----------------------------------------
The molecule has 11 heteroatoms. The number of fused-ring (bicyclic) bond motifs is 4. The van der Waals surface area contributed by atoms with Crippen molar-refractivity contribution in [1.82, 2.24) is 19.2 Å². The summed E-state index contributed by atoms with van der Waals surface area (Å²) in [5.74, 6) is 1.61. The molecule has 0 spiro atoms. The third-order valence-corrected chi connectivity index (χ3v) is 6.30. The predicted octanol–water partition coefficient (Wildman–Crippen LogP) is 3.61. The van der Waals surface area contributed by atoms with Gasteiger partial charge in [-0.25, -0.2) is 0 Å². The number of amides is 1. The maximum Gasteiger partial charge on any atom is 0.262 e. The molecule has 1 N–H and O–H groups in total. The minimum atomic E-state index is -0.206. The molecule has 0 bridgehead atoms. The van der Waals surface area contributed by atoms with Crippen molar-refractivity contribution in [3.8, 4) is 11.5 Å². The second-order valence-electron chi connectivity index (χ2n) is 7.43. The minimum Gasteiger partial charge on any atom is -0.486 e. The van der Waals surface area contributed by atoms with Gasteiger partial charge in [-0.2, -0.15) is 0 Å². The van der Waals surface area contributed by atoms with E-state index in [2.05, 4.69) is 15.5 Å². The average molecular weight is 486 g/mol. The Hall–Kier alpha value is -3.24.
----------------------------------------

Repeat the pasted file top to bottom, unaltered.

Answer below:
The molecule has 11 heteroatoms. The number of fused-ring (bicyclic) bond motifs is 4. The van der Waals surface area contributed by atoms with Crippen molar-refractivity contribution in [1.82, 2.24) is 19.2 Å². The summed E-state index contributed by atoms with van der Waals surface area (Å²) in [5.74, 6) is 1.61. The molecule has 0 spiro atoms. The third-order valence-corrected chi connectivity index (χ3v) is 6.30. The predicted octanol–water partition coefficient (Wildman–Crippen LogP) is 3.61. The van der Waals surface area contributed by atoms with Gasteiger partial charge in [-0.25, -0.2) is 0 Å². The number of amides is 1. The maximum Gasteiger partial charge on any atom is 0.262 e. The molecule has 1 N–H and O–H groups in total. The minimum atomic E-state index is -0.206. The molecule has 0 bridgehead atoms. The van der Waals surface area contributed by atoms with Crippen molar-refractivity contribution in [3.8, 4) is 11.5 Å². The second-order valence-electron chi connectivity index (χ2n) is 7.43. The minimum Gasteiger partial charge on any atom is -0.486 e. The van der Waals surface area contributed by atoms with Gasteiger partial charge in [-0.2, -0.15) is 0 Å². The van der Waals surface area contributed by atoms with E-state index in [2.05, 4.69) is 15.5 Å². The average molecular weight is 486 g/mol. The Hall–Kier alpha value is -3.24.